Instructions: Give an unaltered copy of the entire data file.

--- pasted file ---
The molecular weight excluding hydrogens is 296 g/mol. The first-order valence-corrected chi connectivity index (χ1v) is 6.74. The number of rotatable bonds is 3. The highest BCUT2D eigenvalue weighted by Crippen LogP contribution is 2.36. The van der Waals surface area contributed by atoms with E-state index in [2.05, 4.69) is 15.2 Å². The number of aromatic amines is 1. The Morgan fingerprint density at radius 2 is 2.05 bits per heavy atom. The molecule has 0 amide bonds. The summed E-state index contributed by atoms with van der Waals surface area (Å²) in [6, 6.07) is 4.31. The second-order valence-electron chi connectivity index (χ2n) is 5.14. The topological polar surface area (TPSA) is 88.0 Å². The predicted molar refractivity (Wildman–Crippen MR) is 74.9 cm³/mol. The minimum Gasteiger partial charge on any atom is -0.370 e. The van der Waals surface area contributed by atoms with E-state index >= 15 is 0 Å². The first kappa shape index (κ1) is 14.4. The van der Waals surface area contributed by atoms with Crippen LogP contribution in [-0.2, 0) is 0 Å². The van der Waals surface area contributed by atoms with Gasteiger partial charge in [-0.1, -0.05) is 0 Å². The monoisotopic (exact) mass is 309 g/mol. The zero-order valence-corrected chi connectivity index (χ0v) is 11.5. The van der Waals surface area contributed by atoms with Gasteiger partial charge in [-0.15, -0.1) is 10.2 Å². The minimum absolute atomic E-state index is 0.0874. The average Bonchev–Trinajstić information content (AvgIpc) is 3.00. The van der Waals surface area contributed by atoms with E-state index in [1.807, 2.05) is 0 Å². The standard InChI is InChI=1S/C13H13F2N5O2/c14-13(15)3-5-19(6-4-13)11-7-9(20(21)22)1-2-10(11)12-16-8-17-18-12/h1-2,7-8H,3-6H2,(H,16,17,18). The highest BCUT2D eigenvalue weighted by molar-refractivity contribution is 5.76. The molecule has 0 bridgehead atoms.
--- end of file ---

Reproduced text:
The molecular weight excluding hydrogens is 296 g/mol. The first-order valence-corrected chi connectivity index (χ1v) is 6.74. The number of rotatable bonds is 3. The highest BCUT2D eigenvalue weighted by Crippen LogP contribution is 2.36. The van der Waals surface area contributed by atoms with E-state index in [2.05, 4.69) is 15.2 Å². The number of aromatic amines is 1. The Morgan fingerprint density at radius 2 is 2.05 bits per heavy atom. The molecule has 0 amide bonds. The summed E-state index contributed by atoms with van der Waals surface area (Å²) in [6, 6.07) is 4.31. The second-order valence-electron chi connectivity index (χ2n) is 5.14. The topological polar surface area (TPSA) is 88.0 Å². The predicted molar refractivity (Wildman–Crippen MR) is 74.9 cm³/mol. The minimum Gasteiger partial charge on any atom is -0.370 e. The van der Waals surface area contributed by atoms with E-state index >= 15 is 0 Å². The first kappa shape index (κ1) is 14.4. The van der Waals surface area contributed by atoms with Crippen LogP contribution in [-0.2, 0) is 0 Å². The van der Waals surface area contributed by atoms with Gasteiger partial charge in [-0.1, -0.05) is 0 Å². The monoisotopic (exact) mass is 309 g/mol. The zero-order valence-corrected chi connectivity index (χ0v) is 11.5. The van der Waals surface area contributed by atoms with Gasteiger partial charge in [-0.15, -0.1) is 10.2 Å². The minimum absolute atomic E-state index is 0.0874. The average Bonchev–Trinajstić information content (AvgIpc) is 3.00. The van der Waals surface area contributed by atoms with E-state index in [1.807, 2.05) is 0 Å². The standard InChI is InChI=1S/C13H13F2N5O2/c14-13(15)3-5-19(6-4-13)11-7-9(20(21)22)1-2-10(11)12-16-8-17-18-12/h1-2,7-8H,3-6H2,(H,16,17,18). The highest BCUT2D eigenvalue weighted by molar-refractivity contribution is 5.76. The molecule has 0 bridgehead atoms.